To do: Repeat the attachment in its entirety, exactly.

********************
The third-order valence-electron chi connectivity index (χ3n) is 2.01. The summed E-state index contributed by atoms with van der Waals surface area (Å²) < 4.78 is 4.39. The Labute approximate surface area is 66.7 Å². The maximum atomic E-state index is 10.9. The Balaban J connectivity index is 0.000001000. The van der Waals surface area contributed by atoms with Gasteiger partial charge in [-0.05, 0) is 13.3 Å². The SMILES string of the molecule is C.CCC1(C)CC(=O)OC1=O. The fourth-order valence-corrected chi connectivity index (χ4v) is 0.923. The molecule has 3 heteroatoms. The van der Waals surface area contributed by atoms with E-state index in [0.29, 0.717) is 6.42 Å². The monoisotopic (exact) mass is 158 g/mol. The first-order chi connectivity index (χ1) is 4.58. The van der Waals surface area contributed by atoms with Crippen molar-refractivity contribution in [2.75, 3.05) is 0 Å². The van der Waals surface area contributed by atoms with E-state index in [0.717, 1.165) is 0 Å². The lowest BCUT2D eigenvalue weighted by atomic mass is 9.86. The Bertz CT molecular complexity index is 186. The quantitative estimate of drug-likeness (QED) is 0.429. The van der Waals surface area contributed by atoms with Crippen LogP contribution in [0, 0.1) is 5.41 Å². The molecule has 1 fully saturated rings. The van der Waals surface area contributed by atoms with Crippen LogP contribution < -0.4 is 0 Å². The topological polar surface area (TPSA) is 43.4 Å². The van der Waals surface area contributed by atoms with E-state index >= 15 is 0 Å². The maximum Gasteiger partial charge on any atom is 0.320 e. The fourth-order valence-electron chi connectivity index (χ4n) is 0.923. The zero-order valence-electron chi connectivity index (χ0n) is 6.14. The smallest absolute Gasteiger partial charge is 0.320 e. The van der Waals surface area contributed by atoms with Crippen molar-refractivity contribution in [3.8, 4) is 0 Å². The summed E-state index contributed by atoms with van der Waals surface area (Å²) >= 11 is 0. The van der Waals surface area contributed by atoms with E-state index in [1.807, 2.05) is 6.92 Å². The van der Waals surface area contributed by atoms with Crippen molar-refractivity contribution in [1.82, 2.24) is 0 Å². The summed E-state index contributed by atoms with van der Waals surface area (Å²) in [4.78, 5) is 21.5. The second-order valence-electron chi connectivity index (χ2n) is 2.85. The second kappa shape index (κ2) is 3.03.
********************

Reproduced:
The third-order valence-electron chi connectivity index (χ3n) is 2.01. The summed E-state index contributed by atoms with van der Waals surface area (Å²) < 4.78 is 4.39. The Labute approximate surface area is 66.7 Å². The maximum atomic E-state index is 10.9. The Balaban J connectivity index is 0.000001000. The van der Waals surface area contributed by atoms with Gasteiger partial charge in [-0.05, 0) is 13.3 Å². The SMILES string of the molecule is C.CCC1(C)CC(=O)OC1=O. The fourth-order valence-corrected chi connectivity index (χ4v) is 0.923. The molecule has 3 heteroatoms. The van der Waals surface area contributed by atoms with E-state index in [0.29, 0.717) is 6.42 Å². The monoisotopic (exact) mass is 158 g/mol. The first-order chi connectivity index (χ1) is 4.58. The van der Waals surface area contributed by atoms with Crippen molar-refractivity contribution in [2.75, 3.05) is 0 Å². The van der Waals surface area contributed by atoms with E-state index in [0.717, 1.165) is 0 Å². The lowest BCUT2D eigenvalue weighted by atomic mass is 9.86. The Bertz CT molecular complexity index is 186. The quantitative estimate of drug-likeness (QED) is 0.429. The van der Waals surface area contributed by atoms with Crippen LogP contribution in [0, 0.1) is 5.41 Å². The molecule has 1 fully saturated rings. The van der Waals surface area contributed by atoms with Crippen LogP contribution < -0.4 is 0 Å². The topological polar surface area (TPSA) is 43.4 Å². The van der Waals surface area contributed by atoms with E-state index >= 15 is 0 Å². The maximum Gasteiger partial charge on any atom is 0.320 e. The fourth-order valence-electron chi connectivity index (χ4n) is 0.923. The zero-order valence-electron chi connectivity index (χ0n) is 6.14. The smallest absolute Gasteiger partial charge is 0.320 e. The van der Waals surface area contributed by atoms with Crippen molar-refractivity contribution in [3.8, 4) is 0 Å². The summed E-state index contributed by atoms with van der Waals surface area (Å²) >= 11 is 0. The van der Waals surface area contributed by atoms with E-state index in [1.807, 2.05) is 6.92 Å². The van der Waals surface area contributed by atoms with Crippen molar-refractivity contribution in [1.82, 2.24) is 0 Å². The summed E-state index contributed by atoms with van der Waals surface area (Å²) in [4.78, 5) is 21.5. The second-order valence-electron chi connectivity index (χ2n) is 2.85. The second kappa shape index (κ2) is 3.03.